Among those who know me, it is no secret that I have been a big fan of the television show Breaking Bad. That translated into much excitement when AMC announced that they would be bringing the Breaking Bad universe back to television with the backstory of shyster, ambulance-chasing attorney Saul Goodman in the aptly titled Better Call Saul. Better Call Saul has become a fixture in my Monday evening, post-work liturgy, which is fortunate given the recent death of another of my favorite Monday-night past times.
So far, we have found out that our favorite ambulance chaser started life as James “Jimmy” McGill. He had some legal troubles and after paying his debt to society, was encouraged by his older brother, Charles “Chuck” McGill to get his life straight. Jimmy took his brother’s advice to heart, and worked as a mail-runner in the legal firm in which his brother was partner, Hamlin, Hamlin, and McGill. We recently learned, in S1E8 RICO, that Jimmy secretly completed his undergraduate degree through a community college, earned his law degree, and, after several attempts, passed (presumably) the New Mexico Bar Exam.
I found the scene in which Jimmy announces his success to be interesting, due to the way that the scene implicitly deals with the issue of perception of distance education. First, there’s Jimmy’s own reticence to admit his alma mater, the in-universe accredited (though in reality non-existent) University of American Samoa. Then there’s Chuck’s own nervous retort of “correspondence school,” followed by his “as what?” response to Jimmy’s request to be hired as an attorney with the firm. Finally, there’s Chuck’s partner, Howard, who destroys Jimmy’s ambitions all while eating a piece of celebratory cake.
The whole exchange scene was a roughly three-minute exploration of some of the pitfalls of distance learning. It reminded me of a story told to me by a professor about a person they ran across at a counseling conference. This person was sitting in the floor, dejected. Turns out, it is because they just found out that, because their distance degree in counseling came from an un-accredited, distance school, no one would even consider them for employment.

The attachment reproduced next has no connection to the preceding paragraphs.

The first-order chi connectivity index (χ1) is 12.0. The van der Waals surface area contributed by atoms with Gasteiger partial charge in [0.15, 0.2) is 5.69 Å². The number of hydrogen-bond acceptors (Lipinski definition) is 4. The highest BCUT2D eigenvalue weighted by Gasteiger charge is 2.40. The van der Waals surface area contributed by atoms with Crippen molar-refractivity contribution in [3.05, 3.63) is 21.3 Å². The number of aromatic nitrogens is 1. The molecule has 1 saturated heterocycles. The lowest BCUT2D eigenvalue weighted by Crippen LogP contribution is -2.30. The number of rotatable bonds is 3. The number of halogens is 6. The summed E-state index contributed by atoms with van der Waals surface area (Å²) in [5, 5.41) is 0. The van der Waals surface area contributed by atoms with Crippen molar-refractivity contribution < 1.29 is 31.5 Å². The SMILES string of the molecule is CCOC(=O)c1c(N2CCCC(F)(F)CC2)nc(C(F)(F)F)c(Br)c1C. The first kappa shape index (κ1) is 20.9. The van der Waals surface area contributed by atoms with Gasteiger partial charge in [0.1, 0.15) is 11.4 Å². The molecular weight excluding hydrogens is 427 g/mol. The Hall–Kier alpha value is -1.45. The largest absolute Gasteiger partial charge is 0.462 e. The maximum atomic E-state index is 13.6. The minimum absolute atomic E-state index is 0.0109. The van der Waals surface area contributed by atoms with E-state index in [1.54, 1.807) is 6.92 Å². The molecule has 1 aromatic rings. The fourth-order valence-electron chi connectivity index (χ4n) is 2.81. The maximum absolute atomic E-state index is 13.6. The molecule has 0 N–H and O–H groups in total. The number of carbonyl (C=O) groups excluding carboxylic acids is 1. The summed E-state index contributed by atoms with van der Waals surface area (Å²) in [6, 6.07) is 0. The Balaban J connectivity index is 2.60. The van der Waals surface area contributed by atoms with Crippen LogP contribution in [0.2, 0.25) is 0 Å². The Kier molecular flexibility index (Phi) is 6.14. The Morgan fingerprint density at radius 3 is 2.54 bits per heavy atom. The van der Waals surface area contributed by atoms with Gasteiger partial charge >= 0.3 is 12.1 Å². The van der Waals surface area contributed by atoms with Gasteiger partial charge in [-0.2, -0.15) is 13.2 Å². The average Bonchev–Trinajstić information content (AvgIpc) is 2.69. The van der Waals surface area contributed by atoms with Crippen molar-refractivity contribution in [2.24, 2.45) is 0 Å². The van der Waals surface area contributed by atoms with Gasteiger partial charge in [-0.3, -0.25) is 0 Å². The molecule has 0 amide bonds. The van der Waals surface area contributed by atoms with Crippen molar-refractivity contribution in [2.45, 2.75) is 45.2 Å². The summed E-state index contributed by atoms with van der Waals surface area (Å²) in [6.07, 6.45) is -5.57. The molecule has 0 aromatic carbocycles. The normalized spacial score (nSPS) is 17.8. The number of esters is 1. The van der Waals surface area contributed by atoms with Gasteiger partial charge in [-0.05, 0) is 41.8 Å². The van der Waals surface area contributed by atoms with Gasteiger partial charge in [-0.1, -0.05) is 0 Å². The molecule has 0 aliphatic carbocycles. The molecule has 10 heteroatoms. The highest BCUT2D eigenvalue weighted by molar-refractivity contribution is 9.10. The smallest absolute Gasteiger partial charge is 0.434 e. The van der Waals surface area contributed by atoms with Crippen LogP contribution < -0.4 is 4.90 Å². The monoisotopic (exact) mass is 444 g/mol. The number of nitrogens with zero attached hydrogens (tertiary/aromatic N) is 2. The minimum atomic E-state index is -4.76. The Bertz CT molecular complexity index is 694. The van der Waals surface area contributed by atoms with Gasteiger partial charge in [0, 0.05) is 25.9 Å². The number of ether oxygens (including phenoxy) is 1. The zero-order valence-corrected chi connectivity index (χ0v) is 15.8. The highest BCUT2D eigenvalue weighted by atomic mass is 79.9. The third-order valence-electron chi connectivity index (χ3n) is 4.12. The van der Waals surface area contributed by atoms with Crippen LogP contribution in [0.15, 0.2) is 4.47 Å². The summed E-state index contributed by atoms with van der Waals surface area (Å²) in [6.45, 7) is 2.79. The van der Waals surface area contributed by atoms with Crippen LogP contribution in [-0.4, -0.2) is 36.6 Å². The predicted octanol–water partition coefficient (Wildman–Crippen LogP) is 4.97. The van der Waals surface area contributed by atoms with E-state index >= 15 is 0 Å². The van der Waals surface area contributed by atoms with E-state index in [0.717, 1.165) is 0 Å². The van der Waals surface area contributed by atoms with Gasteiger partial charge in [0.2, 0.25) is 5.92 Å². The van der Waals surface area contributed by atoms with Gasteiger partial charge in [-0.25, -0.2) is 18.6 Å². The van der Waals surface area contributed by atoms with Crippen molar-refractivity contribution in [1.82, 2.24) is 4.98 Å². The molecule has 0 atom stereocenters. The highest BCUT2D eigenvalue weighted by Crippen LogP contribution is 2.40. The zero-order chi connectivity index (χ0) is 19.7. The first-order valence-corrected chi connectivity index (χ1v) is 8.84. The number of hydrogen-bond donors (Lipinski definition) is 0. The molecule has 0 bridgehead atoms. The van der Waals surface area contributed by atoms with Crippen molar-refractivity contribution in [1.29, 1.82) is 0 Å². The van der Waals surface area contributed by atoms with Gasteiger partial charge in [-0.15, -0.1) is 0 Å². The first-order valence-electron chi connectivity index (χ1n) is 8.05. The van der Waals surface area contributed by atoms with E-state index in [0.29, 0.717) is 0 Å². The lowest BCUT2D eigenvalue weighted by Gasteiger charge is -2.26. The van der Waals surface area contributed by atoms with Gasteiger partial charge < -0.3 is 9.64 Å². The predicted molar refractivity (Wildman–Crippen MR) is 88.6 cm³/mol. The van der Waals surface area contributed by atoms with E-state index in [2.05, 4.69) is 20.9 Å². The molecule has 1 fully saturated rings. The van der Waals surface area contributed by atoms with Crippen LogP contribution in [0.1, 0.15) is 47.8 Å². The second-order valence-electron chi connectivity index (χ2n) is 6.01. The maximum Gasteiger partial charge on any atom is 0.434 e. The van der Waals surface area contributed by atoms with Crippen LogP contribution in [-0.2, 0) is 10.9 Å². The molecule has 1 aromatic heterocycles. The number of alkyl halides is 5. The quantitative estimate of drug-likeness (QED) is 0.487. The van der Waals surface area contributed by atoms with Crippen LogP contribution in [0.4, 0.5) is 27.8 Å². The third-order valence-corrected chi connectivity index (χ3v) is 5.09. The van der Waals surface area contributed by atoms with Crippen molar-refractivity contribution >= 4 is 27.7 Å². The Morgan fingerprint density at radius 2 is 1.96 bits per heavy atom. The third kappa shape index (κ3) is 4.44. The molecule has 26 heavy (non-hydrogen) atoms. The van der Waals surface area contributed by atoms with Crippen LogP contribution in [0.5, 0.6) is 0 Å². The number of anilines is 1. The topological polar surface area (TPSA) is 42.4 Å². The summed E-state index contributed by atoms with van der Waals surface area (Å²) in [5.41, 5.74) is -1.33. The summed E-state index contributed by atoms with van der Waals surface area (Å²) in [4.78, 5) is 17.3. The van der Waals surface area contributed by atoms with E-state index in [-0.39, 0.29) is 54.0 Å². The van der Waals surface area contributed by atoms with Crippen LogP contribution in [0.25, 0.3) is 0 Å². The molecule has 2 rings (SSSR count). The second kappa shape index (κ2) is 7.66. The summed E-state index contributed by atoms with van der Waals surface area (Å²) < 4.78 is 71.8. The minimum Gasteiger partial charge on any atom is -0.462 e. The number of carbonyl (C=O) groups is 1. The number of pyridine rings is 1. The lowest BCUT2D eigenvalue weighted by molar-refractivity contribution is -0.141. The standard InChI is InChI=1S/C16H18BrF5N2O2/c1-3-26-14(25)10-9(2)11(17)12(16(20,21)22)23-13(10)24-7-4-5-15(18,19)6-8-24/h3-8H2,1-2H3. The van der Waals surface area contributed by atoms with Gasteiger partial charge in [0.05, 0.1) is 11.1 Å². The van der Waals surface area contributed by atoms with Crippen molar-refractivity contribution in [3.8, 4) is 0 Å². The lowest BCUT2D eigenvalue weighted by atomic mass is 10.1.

So, is this a fair judgment of distance learning? I think not. The truth of the matter is that many working adults use distance learning through reputable schools to further their education and their career. In fact, studies have shown that many of those students perform better than their traditionally-instructed peers.
The problem with distance learning is not in the concept of distance learning itself. The problem with distance learning is its perception in the minds of people who associate it with diploma mills. I think this will change in time, as distance learning becomes more common and as more people interact with competent, educated people who earned legitimate degrees through distance-learning programs.
In the meantime, I think more can be done to raise the status of distance learning, and those of us who are successfully completing online programs should lead the charge.